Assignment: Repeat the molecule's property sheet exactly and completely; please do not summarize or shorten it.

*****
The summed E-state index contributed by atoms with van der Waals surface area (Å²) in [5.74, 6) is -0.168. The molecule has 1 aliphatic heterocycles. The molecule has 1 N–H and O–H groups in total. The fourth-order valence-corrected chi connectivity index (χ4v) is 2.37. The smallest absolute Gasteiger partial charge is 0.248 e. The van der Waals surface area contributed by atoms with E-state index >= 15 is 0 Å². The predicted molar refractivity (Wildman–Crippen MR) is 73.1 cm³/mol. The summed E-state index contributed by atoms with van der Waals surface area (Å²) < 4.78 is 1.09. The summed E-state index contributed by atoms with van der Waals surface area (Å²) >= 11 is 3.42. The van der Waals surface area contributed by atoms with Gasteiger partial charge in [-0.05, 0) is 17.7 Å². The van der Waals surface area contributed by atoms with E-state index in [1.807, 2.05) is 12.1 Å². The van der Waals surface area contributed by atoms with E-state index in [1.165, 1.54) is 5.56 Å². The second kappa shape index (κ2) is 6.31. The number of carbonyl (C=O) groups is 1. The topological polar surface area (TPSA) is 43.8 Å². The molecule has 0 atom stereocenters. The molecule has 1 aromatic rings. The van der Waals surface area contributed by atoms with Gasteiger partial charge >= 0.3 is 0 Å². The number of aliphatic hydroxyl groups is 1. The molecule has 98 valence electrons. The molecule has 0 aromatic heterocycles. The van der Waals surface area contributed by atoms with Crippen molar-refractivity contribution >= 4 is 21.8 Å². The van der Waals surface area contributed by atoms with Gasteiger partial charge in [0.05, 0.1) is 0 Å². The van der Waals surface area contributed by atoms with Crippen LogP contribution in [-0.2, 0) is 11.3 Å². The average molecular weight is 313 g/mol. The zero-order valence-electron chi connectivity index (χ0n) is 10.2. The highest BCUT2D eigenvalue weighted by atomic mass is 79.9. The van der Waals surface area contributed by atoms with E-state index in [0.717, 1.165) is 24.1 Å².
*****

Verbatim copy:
The summed E-state index contributed by atoms with van der Waals surface area (Å²) in [5.74, 6) is -0.168. The molecule has 1 aliphatic heterocycles. The molecule has 1 N–H and O–H groups in total. The fourth-order valence-corrected chi connectivity index (χ4v) is 2.37. The smallest absolute Gasteiger partial charge is 0.248 e. The van der Waals surface area contributed by atoms with E-state index >= 15 is 0 Å². The predicted molar refractivity (Wildman–Crippen MR) is 73.1 cm³/mol. The summed E-state index contributed by atoms with van der Waals surface area (Å²) < 4.78 is 1.09. The summed E-state index contributed by atoms with van der Waals surface area (Å²) >= 11 is 3.42. The van der Waals surface area contributed by atoms with Gasteiger partial charge in [-0.05, 0) is 17.7 Å². The van der Waals surface area contributed by atoms with E-state index in [1.807, 2.05) is 12.1 Å². The van der Waals surface area contributed by atoms with E-state index in [1.165, 1.54) is 5.56 Å². The second kappa shape index (κ2) is 6.31. The number of carbonyl (C=O) groups is 1. The topological polar surface area (TPSA) is 43.8 Å². The molecule has 0 atom stereocenters. The molecule has 1 aromatic rings. The van der Waals surface area contributed by atoms with Gasteiger partial charge >= 0.3 is 0 Å². The number of aliphatic hydroxyl groups is 1. The molecule has 98 valence electrons. The molecule has 0 aromatic heterocycles. The van der Waals surface area contributed by atoms with Crippen molar-refractivity contribution >= 4 is 21.8 Å². The van der Waals surface area contributed by atoms with Gasteiger partial charge in [0.05, 0.1) is 0 Å². The van der Waals surface area contributed by atoms with Crippen LogP contribution in [-0.2, 0) is 11.3 Å². The average molecular weight is 313 g/mol. The zero-order valence-electron chi connectivity index (χ0n) is 10.2. The highest BCUT2D eigenvalue weighted by atomic mass is 79.9. The van der Waals surface area contributed by atoms with E-state index in [0.717, 1.165) is 24.1 Å².